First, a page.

We are a commune of inquiring, skeptical, politically centrist, capitalist, anglophile, traditionalist New England Yankee humans, humanoids, and animals with many interests beyond and above politics. Each of us has had a high-school education (or GED), but all had ADD so didn't pay attention very well, especially the dogs. Each one of us does "try my best to be just like I am," and none of us enjoys working for others, including for Maggie, from whom we receive neither a nickel nor a dime. Freedom from nags, cranks, government, do-gooders, control-freaks and idiots is all that we ask for.
We, and others, have often felt that one of the best uses of the internet is to disseminate local - very local - news. Local newsletters/online newspapers will never win millions of daily viewers, but if they can pick up some local ads (and if the area has broadband), it's a better biz model nowadays than the dying dead tree format.
Our pal Greg Sullivan has just begun publishing The Rumford Meteor. Pretty slick for a small town rag, and a good model for what can be done.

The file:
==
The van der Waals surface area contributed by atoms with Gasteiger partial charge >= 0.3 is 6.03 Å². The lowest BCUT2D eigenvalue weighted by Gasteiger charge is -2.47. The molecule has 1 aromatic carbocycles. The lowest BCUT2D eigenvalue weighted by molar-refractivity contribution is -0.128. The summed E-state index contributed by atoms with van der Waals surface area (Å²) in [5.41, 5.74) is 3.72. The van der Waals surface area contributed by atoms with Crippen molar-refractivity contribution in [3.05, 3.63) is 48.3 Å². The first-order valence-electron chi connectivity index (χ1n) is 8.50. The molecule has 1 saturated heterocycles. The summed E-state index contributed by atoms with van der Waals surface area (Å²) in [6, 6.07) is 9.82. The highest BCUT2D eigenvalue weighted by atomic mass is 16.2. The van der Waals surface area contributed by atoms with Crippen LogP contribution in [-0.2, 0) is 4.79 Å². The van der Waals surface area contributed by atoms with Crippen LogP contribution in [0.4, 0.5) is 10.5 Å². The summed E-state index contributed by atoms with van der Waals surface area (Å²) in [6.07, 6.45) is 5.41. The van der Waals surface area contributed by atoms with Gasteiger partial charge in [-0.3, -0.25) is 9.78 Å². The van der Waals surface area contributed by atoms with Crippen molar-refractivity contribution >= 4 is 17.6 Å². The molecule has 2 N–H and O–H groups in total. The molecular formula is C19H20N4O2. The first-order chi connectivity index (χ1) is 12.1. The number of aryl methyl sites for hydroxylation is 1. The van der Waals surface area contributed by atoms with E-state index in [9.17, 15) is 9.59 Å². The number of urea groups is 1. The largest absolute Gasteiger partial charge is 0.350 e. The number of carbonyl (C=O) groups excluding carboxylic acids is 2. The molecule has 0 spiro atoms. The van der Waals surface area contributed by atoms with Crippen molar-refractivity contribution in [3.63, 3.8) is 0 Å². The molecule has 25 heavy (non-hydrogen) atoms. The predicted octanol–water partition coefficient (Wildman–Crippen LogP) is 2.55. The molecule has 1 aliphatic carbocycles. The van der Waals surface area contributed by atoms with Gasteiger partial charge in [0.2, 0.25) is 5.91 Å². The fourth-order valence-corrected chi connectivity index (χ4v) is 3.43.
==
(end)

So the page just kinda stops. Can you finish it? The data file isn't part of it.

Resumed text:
Among other things, he posted this video of Maine clam diggers:
Man does that look like back breaking work (spoken from my sedentary database analyst position with butt firmly planted on the home office chair). I admire those that find their niche in farming to provide me with the food I so love. That doesn't mean I want to pursue that career though....
But, used to love those clams. I'm allergic to 'em now from having a close encounter with a bad one 20+ years ago. Sensitized me to whatever chemical is in shellfish. Funny thing is, I can eat them fried. Go figure.
I am still trying to figure out how they knew where to plunge the hand into the mud to come up with the clam. I've done a bit of the sand dig style where a water jet gives away their position, but I cannot see what clue the guy spots on the mud surface.
So for now, my clamming is done at HoJo's (just kidding, they're gone.) I miss those clam rolls!
Great video. It is one of the great pleasures of summer to sit on the dock eating lobsters and steamers, and having a beer.
But let's not all head out to the flats to dig our own -- the activity is licensed and pretty closely monitored in Maine, and rightly so, in my view. Nor, obviously, should any tourist ever pull a trap, a la Kramer in Seinfeld, for free lobster.
Mismanagement of fisheries is a pretty good example of "The Tragedy of the Commons," and why some basic agreed upon level of regulation can be a positive for all parties concerned. Clammers have done OK for most of the past decade or two, as the gentlemen in the video discuss.